French Prime Minister Elisabeth Borne says her meeting with New Caledonia’s anti-independence leaders in Paris marks the beginning of discussions on the future status of New Caledonia.
The meeting was called as the decolonisation process under the 1998 Noumea Accord had concluded with rejection of full sovereignty in last December’s third referendum on independence from France.
All key parties were invited to chart the next step, but the pro-independence Kanak and Socialist National Liberation Front (FLNKS) — who reject the third referendum as they did not participate because of the covid-19 pandemic — stayed away from the gathering, labelled the Convention of Partners.
In September, the Overseas Minister Jean-Francois Carenco said the FLNKS would be at the Paris talks.
In comments after the meeting, Borne said she was delighted with the spirit of responsibility and consensus of the exchanges, describing them as “faithful to the tradition of the agreements of 1988 and 1998”.
She said as a transition period begins, the delegates noted the need to base their reflections on the lessons of experience.
Borne said they agreed to launch an audit of the decolonisation to assess the support given to New Caledonia by the French state since 1988 with regard to the international law.
Broaden the discussions
She said it was agreed to broaden the scope of the discussions beyond the institutional questions, by also addressing the vital subjects for the future of New Caledonians.
These include equal opportunities and social cohesion, economic development and employment, energy sovereignty and ecological transition as well as common values and reconciliation.
Borne said working groups would be organised in Noumea by the High Commissioner in November.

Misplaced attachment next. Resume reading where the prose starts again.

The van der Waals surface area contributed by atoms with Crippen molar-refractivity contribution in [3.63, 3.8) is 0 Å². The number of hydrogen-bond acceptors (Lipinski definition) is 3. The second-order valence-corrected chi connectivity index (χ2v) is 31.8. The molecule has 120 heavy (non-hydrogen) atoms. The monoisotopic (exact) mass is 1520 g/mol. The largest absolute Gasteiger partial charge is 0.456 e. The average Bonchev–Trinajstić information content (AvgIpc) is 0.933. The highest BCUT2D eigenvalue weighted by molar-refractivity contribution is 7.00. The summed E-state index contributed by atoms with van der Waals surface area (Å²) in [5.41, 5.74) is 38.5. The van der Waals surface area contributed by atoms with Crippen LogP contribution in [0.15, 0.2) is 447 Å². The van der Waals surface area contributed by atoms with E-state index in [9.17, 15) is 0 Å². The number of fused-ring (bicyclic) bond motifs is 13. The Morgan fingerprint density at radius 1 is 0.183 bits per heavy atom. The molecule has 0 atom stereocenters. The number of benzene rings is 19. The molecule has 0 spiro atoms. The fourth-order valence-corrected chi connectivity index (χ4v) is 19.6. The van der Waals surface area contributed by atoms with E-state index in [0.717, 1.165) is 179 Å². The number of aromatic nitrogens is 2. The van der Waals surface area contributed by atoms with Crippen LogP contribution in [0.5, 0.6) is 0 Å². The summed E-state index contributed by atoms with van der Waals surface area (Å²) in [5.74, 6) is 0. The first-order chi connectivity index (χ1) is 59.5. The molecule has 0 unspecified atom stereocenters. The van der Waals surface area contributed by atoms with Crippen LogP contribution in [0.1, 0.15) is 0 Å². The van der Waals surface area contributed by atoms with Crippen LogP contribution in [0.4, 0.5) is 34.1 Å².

The work is expected to be concluded in mid-2023, with her adding that it would only succeed if all political forces contributed to it.
Last year, Paris announced plans for a new referendum in June on a new statute, but the project has been deferred in the face of the pro-independence parties’ refusal to engage in the process outlined by France.
To progress negotiations, Interior Minister Gerald Darmanin will travel to New Caledonia in November together with Carenco, who in September was the first French minister to visit Noumea since the formation of the Borne government in June.
Got ‘best they could’
One of New Caledonia’s members of the French National Assembly, Nicolas Metzdorf, said they got the best they could in the absence of the pro-independence politicians.
He said with a timetable and a working method, he hoped they would come back to the discussion table.
Metzdorf said if they wanted to add working groups of their own, they had every opportunity to do so.
None of the parties making up the FLNKS attended the talks in France because in part they refuse to recognise the vote as the legitimate outcome of the decolonisation process.
The FLNKS has signalled that its discussions with Paris will have to centre on ways to complete the territory’s decolonisation.
This article is republished under a community partnership agreement with RNZ.